By Shirley J. Hagler
You want to make every dollar count in the purchase of your home. And one way to make it happen is to employ sound negotiating tactics that make a difference between small cents and dynamic dollars.
So let's cover steps you can take to negotiate a fair price with sellers and not leave money on the table. It's perceived that price is often a major concern with sellers. In fact, a common seller's lament is "We have to get our price because??" (I'm sure you can fill in the blank with statements you've heard).
But it's really not the highest price sellers are after---it's the greatest net proceeds from the sale. "Net" is determined by subtracting the seller's closing costs and any outstanding loans, liens and other financial encumbrances from the sales price. For example, you might lower your offered price by $2,000, but show the seller that by not having to pay discount points and heavy closing costs, she's actually netting more than she would with a full-price offer! Bottom line: It's the net amount of proceeds the seller walks away from closing table with that counts.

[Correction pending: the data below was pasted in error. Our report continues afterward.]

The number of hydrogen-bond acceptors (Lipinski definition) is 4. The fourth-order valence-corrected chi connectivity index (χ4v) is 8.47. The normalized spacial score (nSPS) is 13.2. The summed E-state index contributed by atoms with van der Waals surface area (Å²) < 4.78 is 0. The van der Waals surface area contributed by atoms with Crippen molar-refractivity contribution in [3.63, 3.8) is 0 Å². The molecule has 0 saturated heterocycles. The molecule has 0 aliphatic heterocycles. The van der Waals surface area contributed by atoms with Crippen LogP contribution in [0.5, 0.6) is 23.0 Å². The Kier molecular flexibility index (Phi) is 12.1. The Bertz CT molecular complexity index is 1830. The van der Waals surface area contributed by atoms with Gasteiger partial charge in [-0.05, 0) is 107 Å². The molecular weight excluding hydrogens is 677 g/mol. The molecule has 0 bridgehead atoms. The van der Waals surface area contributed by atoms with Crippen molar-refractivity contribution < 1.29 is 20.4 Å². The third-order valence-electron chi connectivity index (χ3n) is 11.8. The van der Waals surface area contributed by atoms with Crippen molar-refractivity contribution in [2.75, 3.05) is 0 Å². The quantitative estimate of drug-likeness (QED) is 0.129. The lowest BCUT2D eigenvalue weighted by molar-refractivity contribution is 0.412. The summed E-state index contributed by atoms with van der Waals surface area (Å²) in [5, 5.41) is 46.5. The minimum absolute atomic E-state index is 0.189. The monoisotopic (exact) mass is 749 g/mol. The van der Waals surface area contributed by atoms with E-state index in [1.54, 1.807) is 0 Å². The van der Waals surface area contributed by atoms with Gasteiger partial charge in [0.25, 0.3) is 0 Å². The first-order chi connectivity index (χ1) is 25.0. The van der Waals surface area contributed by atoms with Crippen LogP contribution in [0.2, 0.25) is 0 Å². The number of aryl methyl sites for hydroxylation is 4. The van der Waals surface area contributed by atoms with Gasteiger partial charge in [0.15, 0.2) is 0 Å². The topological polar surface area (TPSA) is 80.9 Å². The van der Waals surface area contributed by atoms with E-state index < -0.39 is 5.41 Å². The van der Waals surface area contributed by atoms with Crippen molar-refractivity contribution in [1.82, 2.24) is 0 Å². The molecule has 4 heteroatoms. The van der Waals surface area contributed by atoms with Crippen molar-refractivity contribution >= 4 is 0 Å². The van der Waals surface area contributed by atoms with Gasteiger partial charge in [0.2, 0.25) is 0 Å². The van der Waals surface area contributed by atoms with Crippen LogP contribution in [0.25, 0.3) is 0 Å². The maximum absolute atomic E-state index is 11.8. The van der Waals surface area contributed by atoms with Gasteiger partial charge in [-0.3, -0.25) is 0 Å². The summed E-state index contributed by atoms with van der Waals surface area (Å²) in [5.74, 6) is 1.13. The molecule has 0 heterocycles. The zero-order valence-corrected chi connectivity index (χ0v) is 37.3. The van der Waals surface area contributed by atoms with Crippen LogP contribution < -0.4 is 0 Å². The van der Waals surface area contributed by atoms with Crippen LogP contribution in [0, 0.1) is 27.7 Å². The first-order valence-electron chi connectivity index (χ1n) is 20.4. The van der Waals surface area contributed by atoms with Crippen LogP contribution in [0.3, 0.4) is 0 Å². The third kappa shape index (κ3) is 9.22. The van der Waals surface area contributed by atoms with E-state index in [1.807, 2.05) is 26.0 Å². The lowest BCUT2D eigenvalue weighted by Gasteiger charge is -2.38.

A second way home buyers lose out when negotiating the purchase price is to make a low, often ridiculous first offer. Yes, I know, sellers sometimes do take less (even though it's done far less often in the today's strong seller's market.) Put yourself in the seller's position. How happy would you be in continuing negotiations with a buyer who had just insulted you and your property?
First offers set the stage for all other negotiations that follow. In fact, the seller may become enraged and refuse to make any counter offer back to you. Or if there is a counter offer, the seller might turn the tables and insult you by asking for a price higher than what the property's listed for. (Yes, this does happen in a hot sellers' market!) If you do make a lesser offer, be prepared to defend why such as repairs to be made, etc. Sellers will be more willing to listen to a price cut if it's rationale and fair.
One last tip---earnest money does talk. When evaluating two offers side-by-side, the one bearing the heftiest amount of earnest money/good faith deposit gives the perception that the buyer is more serious about the property and is perhaps a better financial risk (even if it isn't true!) This is an important tactic in a seller's market where many buyers are vying for relatively few properties with multiple offers to the seller simultaneously.
When it comes to negotiating the purchase price of your home, neither buyer nor seller get to win all of the marbles! Decide how important purchase price is to you and negotiate with that priority in mind.
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